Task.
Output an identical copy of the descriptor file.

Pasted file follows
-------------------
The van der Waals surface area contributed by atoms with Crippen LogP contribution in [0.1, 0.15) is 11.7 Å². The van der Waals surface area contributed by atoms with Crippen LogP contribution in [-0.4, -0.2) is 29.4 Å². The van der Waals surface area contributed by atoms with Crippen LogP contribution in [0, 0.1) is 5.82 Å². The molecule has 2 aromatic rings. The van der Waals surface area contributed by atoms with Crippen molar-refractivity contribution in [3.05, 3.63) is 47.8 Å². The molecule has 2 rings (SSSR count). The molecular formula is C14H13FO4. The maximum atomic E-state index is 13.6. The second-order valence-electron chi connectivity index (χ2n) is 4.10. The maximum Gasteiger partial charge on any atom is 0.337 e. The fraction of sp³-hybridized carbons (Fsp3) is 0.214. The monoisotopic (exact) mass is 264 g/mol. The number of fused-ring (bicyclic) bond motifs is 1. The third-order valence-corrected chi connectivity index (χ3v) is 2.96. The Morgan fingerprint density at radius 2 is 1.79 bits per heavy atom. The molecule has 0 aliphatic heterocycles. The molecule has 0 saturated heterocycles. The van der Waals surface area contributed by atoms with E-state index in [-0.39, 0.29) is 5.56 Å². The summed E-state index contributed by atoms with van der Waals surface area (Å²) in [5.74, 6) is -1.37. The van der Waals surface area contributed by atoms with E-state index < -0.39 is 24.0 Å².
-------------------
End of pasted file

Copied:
The van der Waals surface area contributed by atoms with Crippen LogP contribution in [0.1, 0.15) is 11.7 Å². The van der Waals surface area contributed by atoms with Crippen LogP contribution in [-0.4, -0.2) is 29.4 Å². The van der Waals surface area contributed by atoms with Crippen LogP contribution in [0, 0.1) is 5.82 Å². The molecule has 2 aromatic rings. The van der Waals surface area contributed by atoms with Crippen molar-refractivity contribution in [3.05, 3.63) is 47.8 Å². The molecule has 2 rings (SSSR count). The molecular formula is C14H13FO4. The maximum atomic E-state index is 13.6. The second-order valence-electron chi connectivity index (χ2n) is 4.10. The maximum Gasteiger partial charge on any atom is 0.337 e. The fraction of sp³-hybridized carbons (Fsp3) is 0.214. The monoisotopic (exact) mass is 264 g/mol. The number of fused-ring (bicyclic) bond motifs is 1. The third-order valence-corrected chi connectivity index (χ3v) is 2.96. The Morgan fingerprint density at radius 2 is 1.79 bits per heavy atom. The molecule has 0 aliphatic heterocycles. The molecule has 0 saturated heterocycles. The van der Waals surface area contributed by atoms with E-state index in [-0.39, 0.29) is 5.56 Å². The summed E-state index contributed by atoms with van der Waals surface area (Å²) in [5.74, 6) is -1.37. The van der Waals surface area contributed by atoms with E-state index < -0.39 is 24.0 Å².